However, later he says that a literal translation is not always possible: when there was no appropriate word, I filled the gap with two or three additional phrases, and idioms based on barbarisms, metastases, figures or tropes were rendered in more appropriate and simpler manner (Burgundies of Pisa 2006: 161). There is also a problem with insufficiency of the language which is incapable to clearly present all the given facts (Wittgenstein). According to this statement, there are several relationships, including linguistic ones, between an original text and its translation that can be referred to as a sort of a game.

Although individual games may be equivalent, they are never identical (Wittgenstein 2006: 58-5, 73, 74). Ludwig Wittgenstein claimed that: If we claim that two phrases are equal, it means that they are mutually replaceable. However, these two phrases themselves should prove such relation feasible. (Wittgenstein 2006: 73). In the case of old texts, the problem becomes even more complicated. Apart from the source engage – target language relationship, one has to take into account older variations AT tense languages.

Leonard Bruno Sal a Tanat In ten process AT translation ten Orlando text is being placed in a different context, so the feat is to introduce a text into the target culture without diminishing its artistic value. In order to translate a foreign language text, one has to interpret it, which demands thorough knowledge of the source culture. Therefore, a translator who wants to convey the author’s ideas in a correct manner has to be an exegete willing to explore the text, its language and session in the historical context (Bruin 2006: 162-211).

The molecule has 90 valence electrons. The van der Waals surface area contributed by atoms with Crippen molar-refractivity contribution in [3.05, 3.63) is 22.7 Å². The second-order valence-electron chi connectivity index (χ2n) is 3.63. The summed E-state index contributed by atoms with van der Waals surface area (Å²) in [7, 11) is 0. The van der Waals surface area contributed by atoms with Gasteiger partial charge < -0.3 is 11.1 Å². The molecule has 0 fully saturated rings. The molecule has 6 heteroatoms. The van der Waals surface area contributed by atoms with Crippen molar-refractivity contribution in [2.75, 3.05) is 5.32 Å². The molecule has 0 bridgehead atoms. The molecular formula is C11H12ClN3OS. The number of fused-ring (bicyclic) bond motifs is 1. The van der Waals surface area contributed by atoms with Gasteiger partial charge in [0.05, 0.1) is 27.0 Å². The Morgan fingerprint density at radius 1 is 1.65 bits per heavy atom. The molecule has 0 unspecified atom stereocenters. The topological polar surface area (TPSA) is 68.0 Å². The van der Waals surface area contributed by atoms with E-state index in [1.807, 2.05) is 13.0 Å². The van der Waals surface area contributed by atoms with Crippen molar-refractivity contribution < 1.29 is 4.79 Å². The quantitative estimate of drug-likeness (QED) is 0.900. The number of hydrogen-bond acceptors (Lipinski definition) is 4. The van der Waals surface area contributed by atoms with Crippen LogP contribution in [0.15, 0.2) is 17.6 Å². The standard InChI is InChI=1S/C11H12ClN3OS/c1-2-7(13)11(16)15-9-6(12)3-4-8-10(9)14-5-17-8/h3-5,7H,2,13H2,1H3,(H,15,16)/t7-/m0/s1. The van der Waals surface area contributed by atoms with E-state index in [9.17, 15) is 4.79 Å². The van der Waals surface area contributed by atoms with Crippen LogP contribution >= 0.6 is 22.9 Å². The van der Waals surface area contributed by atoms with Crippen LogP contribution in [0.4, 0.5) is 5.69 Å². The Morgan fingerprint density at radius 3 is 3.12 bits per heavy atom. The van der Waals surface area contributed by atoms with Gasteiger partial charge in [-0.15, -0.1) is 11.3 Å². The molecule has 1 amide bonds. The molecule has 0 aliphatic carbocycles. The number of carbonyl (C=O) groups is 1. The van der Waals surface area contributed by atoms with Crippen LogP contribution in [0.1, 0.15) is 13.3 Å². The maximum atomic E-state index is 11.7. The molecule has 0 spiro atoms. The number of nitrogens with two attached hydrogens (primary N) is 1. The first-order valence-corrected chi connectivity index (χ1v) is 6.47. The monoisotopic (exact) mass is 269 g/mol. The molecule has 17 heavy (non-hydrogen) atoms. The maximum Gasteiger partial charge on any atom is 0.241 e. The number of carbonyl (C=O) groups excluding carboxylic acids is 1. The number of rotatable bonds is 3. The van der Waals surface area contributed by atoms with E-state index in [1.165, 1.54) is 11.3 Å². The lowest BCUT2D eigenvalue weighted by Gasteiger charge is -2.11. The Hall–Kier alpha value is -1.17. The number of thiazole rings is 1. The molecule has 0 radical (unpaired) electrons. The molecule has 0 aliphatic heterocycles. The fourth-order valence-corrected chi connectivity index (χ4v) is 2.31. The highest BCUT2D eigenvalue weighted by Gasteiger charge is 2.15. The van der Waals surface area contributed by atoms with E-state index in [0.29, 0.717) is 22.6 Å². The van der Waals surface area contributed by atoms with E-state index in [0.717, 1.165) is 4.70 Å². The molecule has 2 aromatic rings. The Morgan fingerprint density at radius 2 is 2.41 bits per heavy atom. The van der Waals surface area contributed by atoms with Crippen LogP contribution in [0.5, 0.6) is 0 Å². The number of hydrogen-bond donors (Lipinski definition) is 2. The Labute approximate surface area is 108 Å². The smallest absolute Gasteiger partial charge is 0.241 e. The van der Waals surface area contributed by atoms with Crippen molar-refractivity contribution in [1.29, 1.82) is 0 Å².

These 2 views were later assumed and developed by the school of manipulation represented, inter alai, by l. Even-Sahara 2. No translator living today has linguistic competence in Old Polish or Old English. They may have only some knowledge of these languages which allows them to use orchestration – in foreign language didactics it is called passive knowledge of a dead language or dead language variant. However, linguistic competence should be defined as capability for using a given language in interactions, including the ability to partially reconstruct a text within such a engage system.